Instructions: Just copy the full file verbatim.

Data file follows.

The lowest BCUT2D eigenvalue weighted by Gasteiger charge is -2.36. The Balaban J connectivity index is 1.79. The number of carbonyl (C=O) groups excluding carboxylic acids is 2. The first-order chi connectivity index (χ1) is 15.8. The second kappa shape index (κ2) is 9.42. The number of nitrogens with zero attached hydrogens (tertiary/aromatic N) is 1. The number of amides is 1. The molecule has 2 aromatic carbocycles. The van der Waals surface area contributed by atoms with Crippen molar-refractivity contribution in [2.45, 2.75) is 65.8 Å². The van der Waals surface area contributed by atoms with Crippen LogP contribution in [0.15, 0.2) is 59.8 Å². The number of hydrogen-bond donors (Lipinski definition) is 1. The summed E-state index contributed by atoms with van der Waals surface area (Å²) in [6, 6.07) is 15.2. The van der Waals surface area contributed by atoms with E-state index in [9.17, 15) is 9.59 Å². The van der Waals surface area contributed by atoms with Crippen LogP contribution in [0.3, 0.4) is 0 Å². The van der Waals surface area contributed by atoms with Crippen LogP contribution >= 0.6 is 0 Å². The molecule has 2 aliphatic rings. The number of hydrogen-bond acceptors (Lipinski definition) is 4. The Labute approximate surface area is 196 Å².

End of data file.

The lowest BCUT2D eigenvalue weighted by Gasteiger charge is -2.36. The Balaban J connectivity index is 1.79. The number of carbonyl (C=O) groups excluding carboxylic acids is 2. The first-order chi connectivity index (χ1) is 15.8. The second kappa shape index (κ2) is 9.42. The number of nitrogens with zero attached hydrogens (tertiary/aromatic N) is 1. The number of amides is 1. The molecule has 2 aromatic carbocycles. The van der Waals surface area contributed by atoms with Crippen molar-refractivity contribution in [2.45, 2.75) is 65.8 Å². The van der Waals surface area contributed by atoms with Crippen LogP contribution in [0.15, 0.2) is 59.8 Å². The number of hydrogen-bond donors (Lipinski definition) is 1. The summed E-state index contributed by atoms with van der Waals surface area (Å²) in [6, 6.07) is 15.2. The van der Waals surface area contributed by atoms with E-state index in [9.17, 15) is 9.59 Å². The van der Waals surface area contributed by atoms with Crippen LogP contribution in [0.3, 0.4) is 0 Å². The van der Waals surface area contributed by atoms with Crippen LogP contribution >= 0.6 is 0 Å². The molecule has 2 aliphatic rings. The number of hydrogen-bond acceptors (Lipinski definition) is 4. The Labute approximate surface area is 196 Å².